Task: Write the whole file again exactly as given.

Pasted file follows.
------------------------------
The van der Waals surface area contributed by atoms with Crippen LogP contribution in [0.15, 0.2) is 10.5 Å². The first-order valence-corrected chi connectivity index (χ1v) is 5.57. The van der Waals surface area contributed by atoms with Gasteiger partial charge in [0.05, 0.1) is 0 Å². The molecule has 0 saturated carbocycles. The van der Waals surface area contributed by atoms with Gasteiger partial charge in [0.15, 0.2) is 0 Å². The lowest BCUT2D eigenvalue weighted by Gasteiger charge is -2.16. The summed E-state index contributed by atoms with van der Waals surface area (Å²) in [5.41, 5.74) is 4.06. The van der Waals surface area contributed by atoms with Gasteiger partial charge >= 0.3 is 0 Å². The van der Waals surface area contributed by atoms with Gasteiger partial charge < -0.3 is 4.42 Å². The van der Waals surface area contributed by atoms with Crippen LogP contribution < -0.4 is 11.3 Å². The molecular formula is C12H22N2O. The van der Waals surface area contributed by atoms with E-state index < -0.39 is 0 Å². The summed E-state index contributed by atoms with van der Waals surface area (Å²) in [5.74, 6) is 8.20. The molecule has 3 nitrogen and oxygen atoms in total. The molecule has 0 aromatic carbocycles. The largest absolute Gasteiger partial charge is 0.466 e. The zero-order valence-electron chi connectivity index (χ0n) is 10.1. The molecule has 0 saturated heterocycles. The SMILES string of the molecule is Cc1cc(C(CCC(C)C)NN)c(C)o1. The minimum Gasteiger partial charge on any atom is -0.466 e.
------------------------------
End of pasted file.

The van der Waals surface area contributed by atoms with Crippen LogP contribution in [0.15, 0.2) is 10.5 Å². The first-order valence-corrected chi connectivity index (χ1v) is 5.57. The van der Waals surface area contributed by atoms with Gasteiger partial charge in [0.05, 0.1) is 0 Å². The molecule has 0 saturated carbocycles. The van der Waals surface area contributed by atoms with Gasteiger partial charge in [0.15, 0.2) is 0 Å². The lowest BCUT2D eigenvalue weighted by Gasteiger charge is -2.16. The summed E-state index contributed by atoms with van der Waals surface area (Å²) in [5.41, 5.74) is 4.06. The van der Waals surface area contributed by atoms with Gasteiger partial charge >= 0.3 is 0 Å². The van der Waals surface area contributed by atoms with Gasteiger partial charge < -0.3 is 4.42 Å². The van der Waals surface area contributed by atoms with Crippen LogP contribution < -0.4 is 11.3 Å². The molecular formula is C12H22N2O. The van der Waals surface area contributed by atoms with E-state index < -0.39 is 0 Å². The summed E-state index contributed by atoms with van der Waals surface area (Å²) in [5.74, 6) is 8.20. The molecule has 3 nitrogen and oxygen atoms in total. The molecule has 0 aromatic carbocycles. The largest absolute Gasteiger partial charge is 0.466 e. The zero-order valence-electron chi connectivity index (χ0n) is 10.1. The molecule has 0 saturated heterocycles. The SMILES string of the molecule is Cc1cc(C(CCC(C)C)NN)c(C)o1. The minimum Gasteiger partial charge on any atom is -0.466 e.